At some point between December of 1975 and Hank’s next Avengers appearance in Avengers #150 (cover dated August 1976 – shipped in June), I acquired old beat-up (you know, “reader's”) copies of Avengers #’s 30, 42, and 56. It was nice to fill in some history, and to see how valuable Hank was to the team in that era – the post-Kooky Quartet (becoming a Kooky Sextet??) period. He provided muscle, brains at times (always had ‘em, for sure), and spirit. It did seem to me, however, that he could be a bit more agitated in this span, particularly in #42 when he squared off against the team to try to save Jan from Diablo – I just found that he was written a bit over-the-top. While I understood Hank’s desperation, which Roy portrayed loudly-and-clearly, his loyalty to Hawkeye and the Maximoff twins seemed hazy at best. But, while protecting Jan continued a theme that has seemingly always run through their appearances, it gave me a sense of security that no matter the costume or height restrictions or team line-up, Hank was a rock among them. Incidentally, the covers to the stories of this era really illustrate Hank’s influence in that era, particularly #’s 30 and 42, where he is the featured character; he’s on #56, but Cap is the focus on a great “floating heads” cover.
Maybe it was newsman Sam Reuther who foreshadowed the Jim Shooter era when, in a Marvel Universe report on station CBS in New York, he gave the following report while anchoring coverage of the awaited Avengers line-up change:
Shortly after the report, Hank was shown standing in response to Jan’s cry that -heck, yes, she wants to be an Avenger!- and said, “No, Iron Man, I do not want to be an Avenger. I – I just would rather not be a superhero at all, Jan. I’m a scientist… a little eccentric, maybe… but a laboratory man, just the same. Maybe I could be a Defender, where they give you more free time. I can’t get involved here. I’m sorry (page 14).” After the dust settled from that shocker, Iron Man told Jan she should feel free to go after Hank. Jan remarked, “No, thank you, Iron Man. He’s his own man, I’m my own woman.” She thought right after, “That rat! I won’t give him the satisfaction (page 16)!” Whoa! To this gasping 10-year old, all was suddenly not right in Pym-ville! I’d seen some troubles between Reed and Sue Richards over in Fantastic Four #’s 146-149, but I guess the fact that the FF was a family first and a team second always let the reader know that sooner or later their universe would return to order. Here, I wasn’t too certain! After another Sam Reuther interlude, Iron Man began to offer the final roster spot to Hellcat, nee Patsy Walker. Jan was visibly shaken that the line-up would close without Hank; at the moment Patsy deferred in the interest of obtaining more training, saying, “…I guess I won’t join now (page 25).”, a voice from the background called out, “—but I will.” It was Hank, who re-entered the meeting, saying, “I’m not ready to give up my laboratory work – but I just can’t get Avenging out of my blood (page 26).” Jan exclaimed, “Oh, Hank – you don’t know how – happy I am – !” He responded, “Did you really think I’d leave – you, honey (ibid)?” Maybe I’m reading into it now – I know I didn’t catch it 35 years ago – but the way the writers (Englehart, Shooter, and Gerry Conway are all credited) put the emphasis points in those two word balloons seems strange. Exactly what emotion was Jan feeling? “—you don’t know how – " How what? Of course she said “happy”, but was there something else? Upset that we were even in this situation? That you’re wishy-washy? That you love test tubes more than me? Where might Jan have gone with that statement if not in the company of several other people? And as for Hank – with the pause before the words “you, honey” was he in fact betraying the rest of the team? Could he be counted on to save the others from peril, or just Jan? It’s fodder for much meditation, given the way events in Hank’s life would play out over the next 75 issues (give or take), and certainly even in the next year.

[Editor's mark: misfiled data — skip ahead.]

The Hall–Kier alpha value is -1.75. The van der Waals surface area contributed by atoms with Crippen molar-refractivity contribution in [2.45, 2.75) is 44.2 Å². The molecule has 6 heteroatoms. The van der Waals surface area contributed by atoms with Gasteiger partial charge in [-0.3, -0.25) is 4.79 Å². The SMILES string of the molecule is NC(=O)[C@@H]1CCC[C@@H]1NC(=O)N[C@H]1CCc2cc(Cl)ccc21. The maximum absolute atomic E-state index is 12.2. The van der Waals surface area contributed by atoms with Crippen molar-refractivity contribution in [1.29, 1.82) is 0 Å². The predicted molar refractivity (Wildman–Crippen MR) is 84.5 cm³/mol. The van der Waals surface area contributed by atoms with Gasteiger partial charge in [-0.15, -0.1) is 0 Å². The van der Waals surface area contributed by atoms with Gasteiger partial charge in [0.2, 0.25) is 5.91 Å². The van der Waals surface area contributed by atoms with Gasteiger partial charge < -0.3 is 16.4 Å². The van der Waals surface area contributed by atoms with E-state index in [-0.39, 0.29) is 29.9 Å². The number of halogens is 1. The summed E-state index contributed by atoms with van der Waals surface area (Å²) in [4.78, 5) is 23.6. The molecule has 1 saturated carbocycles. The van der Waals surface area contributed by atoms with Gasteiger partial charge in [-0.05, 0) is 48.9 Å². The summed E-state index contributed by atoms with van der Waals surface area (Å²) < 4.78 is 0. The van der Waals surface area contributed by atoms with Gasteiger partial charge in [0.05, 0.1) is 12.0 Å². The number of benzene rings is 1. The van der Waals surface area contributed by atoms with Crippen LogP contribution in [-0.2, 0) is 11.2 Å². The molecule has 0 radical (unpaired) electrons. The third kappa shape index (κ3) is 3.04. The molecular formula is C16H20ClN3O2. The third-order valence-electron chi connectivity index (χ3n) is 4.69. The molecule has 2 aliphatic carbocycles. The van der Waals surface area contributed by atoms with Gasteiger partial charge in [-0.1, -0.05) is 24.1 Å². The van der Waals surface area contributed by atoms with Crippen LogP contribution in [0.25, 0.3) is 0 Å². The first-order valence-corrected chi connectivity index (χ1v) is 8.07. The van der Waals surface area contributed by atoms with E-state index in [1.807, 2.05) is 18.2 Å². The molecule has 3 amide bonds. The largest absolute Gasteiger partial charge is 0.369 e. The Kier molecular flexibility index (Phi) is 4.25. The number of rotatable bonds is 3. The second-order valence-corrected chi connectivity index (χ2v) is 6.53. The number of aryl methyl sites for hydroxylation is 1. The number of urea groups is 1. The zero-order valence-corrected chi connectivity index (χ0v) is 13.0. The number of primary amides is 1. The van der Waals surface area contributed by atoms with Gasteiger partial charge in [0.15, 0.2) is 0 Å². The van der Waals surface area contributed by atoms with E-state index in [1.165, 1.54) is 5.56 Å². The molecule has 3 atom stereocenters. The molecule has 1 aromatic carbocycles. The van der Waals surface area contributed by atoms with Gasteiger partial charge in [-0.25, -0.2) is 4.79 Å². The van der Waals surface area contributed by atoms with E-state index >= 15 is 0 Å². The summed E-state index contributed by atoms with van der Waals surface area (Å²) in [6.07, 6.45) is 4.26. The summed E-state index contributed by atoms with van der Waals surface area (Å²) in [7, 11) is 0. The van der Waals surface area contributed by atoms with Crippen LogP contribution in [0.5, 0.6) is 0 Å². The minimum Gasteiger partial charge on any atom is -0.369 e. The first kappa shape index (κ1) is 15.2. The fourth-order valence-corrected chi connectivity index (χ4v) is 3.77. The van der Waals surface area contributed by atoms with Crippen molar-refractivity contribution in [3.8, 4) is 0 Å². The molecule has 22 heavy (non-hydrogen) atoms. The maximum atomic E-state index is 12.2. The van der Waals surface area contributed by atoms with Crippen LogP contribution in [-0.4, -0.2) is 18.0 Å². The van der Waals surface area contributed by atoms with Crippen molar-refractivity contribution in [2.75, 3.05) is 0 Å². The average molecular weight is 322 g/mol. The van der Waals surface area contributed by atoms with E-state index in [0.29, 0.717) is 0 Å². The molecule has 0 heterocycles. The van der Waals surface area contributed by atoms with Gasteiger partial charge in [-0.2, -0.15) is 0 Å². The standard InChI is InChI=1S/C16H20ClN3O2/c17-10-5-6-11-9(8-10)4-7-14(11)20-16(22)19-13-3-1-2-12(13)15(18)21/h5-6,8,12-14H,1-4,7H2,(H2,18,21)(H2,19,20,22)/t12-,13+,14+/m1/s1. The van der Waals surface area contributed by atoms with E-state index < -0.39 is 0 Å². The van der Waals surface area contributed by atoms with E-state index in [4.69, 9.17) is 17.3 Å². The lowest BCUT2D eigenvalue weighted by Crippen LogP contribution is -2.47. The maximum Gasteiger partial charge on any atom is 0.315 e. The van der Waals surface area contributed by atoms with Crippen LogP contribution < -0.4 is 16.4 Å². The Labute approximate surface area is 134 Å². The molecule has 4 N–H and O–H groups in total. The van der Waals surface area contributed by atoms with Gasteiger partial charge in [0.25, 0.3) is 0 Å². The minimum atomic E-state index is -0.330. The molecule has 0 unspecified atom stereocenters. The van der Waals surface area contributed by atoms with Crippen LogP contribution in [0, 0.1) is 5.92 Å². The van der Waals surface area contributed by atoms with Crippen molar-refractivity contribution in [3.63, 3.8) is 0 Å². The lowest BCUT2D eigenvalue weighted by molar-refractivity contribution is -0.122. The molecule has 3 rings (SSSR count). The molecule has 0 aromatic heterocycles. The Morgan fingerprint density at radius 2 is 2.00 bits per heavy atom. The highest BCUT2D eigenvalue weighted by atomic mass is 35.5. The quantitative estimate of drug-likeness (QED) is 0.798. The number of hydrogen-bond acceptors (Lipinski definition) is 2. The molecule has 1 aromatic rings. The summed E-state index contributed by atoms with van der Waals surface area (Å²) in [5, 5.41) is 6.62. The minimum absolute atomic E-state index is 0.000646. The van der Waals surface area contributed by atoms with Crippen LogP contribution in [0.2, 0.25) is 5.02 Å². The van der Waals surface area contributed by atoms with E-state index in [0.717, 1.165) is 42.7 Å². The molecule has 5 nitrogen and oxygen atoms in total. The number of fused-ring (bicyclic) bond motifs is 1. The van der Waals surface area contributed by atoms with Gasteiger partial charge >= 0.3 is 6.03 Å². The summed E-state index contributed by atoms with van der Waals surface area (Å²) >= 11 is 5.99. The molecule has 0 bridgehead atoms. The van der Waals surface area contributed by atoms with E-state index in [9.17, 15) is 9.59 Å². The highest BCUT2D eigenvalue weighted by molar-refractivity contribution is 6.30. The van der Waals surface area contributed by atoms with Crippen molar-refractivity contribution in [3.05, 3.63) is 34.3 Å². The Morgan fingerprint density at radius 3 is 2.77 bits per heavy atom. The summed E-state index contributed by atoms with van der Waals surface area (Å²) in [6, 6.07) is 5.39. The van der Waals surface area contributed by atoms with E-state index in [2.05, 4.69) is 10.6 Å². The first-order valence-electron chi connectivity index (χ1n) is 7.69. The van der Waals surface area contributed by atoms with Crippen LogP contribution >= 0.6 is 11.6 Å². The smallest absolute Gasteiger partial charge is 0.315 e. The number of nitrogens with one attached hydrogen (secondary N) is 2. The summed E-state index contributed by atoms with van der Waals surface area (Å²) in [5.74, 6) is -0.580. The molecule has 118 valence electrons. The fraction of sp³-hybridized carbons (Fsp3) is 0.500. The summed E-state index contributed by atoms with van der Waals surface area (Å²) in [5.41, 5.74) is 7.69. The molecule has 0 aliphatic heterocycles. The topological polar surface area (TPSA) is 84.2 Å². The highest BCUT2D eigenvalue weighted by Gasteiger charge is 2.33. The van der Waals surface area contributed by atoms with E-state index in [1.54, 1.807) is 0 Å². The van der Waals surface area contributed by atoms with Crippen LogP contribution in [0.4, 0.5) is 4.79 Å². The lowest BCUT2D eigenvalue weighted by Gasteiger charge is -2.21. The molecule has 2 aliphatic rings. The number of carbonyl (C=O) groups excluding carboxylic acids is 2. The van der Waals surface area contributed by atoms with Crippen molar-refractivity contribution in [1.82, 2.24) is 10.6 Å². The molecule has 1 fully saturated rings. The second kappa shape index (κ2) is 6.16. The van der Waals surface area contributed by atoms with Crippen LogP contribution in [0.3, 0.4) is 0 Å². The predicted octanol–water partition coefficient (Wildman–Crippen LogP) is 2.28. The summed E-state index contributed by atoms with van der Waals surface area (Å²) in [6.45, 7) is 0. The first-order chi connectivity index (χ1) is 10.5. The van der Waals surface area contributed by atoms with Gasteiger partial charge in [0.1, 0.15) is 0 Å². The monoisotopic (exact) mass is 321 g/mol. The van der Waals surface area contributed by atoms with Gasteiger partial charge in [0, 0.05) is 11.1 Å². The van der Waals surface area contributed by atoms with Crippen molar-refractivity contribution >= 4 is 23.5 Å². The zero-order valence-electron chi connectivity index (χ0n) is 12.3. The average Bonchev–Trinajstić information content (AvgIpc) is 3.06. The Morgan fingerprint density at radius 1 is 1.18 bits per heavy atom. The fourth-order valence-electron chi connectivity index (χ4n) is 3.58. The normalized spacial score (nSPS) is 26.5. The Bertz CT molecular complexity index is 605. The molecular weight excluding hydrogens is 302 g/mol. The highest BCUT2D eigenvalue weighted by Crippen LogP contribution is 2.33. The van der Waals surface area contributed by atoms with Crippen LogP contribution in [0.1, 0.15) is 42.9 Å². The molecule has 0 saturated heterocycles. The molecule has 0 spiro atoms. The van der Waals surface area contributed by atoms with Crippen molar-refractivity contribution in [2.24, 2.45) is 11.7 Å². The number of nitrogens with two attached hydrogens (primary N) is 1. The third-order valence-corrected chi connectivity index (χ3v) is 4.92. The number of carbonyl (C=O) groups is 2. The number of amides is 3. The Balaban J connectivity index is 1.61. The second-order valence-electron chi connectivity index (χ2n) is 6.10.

As the Wonder Man adventure began in #152 (penned by Conway), there was a poignant scene aboard a quinjet as the team rocketed to New Orleans. The following exchange took place among the team (Cap, Beast, Wanda, Vision, and Iron Man):
Jan: “Hank, I want you to know – I’m sorry if I forced you to rejoin the Avengers. I just thought it might be good for you. You’ve been so grim lately.”
Hank: “Have I? Then maybe I’m the one who should apologize, Jan. Here, how’s this for a smile?”
Jan: “Better. You look almost human.”
Hank: “I guess what it boils down to is this, Jan – I’m not a swashbuckler anymore. I’m a grown man – and I feel kind of silly chasing around playing hero.”
Jan: “Nonsense. You’ve always been insecure – first about my inheritance, now about yourself.” –kisses Hank on the cheek- “Take that, man-o’-mine, and please, shut up (Avengers #152, page 11).”